Taken from “This is Just a Place”, out September 28th via Whatever’s Clever.
How profoundly the world opened up to you that afternoon you found an anthill in the backyard, when you saw up close, with a magnifying glass in your grubby little paw, the clean and organized city of critters humming just behind your house. It was there all along, and suddenly now everything was full of hidden magic, untold organisms. You were moved, you cared for them, your heart skipped a beat when you saw their antennas wiggling back and forth. You were amazed. You let into your ribcage a new form of kindness, one you felt echoed in the grass and in the trees, in the flick of a lizard’s tongue.
Field Guides—the long-running, ever-evolving Brooklyn collective helmed by singer/songwriter Benedict Kupstas—makes quietly explosive guitar pop and skewed folk that zooms out along those lines. Swirling birdsong, lines from poems, sea foam, and sand all honeycomb expansively around sweet baritone melodies that lie growing and plump, like mushrooms under a log.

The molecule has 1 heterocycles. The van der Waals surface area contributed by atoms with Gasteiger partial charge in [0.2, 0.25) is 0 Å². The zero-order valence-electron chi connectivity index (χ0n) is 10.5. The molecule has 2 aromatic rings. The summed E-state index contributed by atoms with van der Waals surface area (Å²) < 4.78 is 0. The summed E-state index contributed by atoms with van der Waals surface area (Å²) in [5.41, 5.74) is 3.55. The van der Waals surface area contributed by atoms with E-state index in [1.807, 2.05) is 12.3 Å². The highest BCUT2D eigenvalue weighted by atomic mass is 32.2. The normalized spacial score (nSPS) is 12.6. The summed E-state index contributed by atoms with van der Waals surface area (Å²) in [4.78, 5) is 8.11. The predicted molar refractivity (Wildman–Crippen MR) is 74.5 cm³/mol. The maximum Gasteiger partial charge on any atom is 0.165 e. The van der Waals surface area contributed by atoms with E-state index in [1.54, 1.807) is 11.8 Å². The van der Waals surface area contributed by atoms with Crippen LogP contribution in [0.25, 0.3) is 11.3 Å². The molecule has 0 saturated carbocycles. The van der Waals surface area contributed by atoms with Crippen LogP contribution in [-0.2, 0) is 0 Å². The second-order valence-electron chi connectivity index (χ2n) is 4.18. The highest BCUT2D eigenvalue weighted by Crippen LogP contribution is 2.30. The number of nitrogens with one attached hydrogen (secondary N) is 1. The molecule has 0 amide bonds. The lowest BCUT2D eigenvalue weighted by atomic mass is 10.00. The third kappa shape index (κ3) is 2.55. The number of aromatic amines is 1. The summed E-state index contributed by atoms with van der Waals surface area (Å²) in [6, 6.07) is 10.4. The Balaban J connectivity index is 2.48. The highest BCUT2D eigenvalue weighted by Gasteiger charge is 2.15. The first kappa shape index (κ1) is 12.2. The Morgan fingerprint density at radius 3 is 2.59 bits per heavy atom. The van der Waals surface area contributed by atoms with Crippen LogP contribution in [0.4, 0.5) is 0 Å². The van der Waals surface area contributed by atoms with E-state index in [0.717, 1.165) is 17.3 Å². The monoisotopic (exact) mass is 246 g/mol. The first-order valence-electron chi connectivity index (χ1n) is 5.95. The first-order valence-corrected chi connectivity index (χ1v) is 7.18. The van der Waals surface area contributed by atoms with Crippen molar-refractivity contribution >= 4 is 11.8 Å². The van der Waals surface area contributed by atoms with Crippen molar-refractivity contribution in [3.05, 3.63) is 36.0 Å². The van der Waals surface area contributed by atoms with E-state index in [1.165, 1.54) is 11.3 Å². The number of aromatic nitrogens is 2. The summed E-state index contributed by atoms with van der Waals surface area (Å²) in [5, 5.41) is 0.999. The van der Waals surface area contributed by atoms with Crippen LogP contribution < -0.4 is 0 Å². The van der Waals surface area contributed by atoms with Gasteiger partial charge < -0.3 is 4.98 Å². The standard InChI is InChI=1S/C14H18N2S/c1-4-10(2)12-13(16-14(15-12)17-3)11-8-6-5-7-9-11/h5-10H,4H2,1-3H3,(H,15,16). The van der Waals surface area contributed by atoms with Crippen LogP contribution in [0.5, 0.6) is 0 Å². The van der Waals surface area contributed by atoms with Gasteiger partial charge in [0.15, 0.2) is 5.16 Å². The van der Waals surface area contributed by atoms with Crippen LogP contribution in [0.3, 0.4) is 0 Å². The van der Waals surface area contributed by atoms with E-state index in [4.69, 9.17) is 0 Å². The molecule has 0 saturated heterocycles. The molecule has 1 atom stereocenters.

Once, on a hike in Monterey Bay, my friends and I came across the recently dead body of a cormorant, splayed gently cliffside, high above the waves. It’s little heart had stopped but its wings were still warm (it must have just died, moments before we arrived) and its body surprisingly light. It felt clean, at peace, and full of grace. After a few moments of reverent silence our professor—a maritime literature specialist with a soft spot for birds—pulled out a well-worn, teal beach towel and gently swaddled the cormorant, its head lolling back against his chest. He knew folks at the Smithsonian who would want it and we had an empty cooler in the back of the van back in the parking lot, so we carried it with us back down the cliffs. Field Guides sounds like that afternoon, full of heartbreak, mercy, and hollow bones.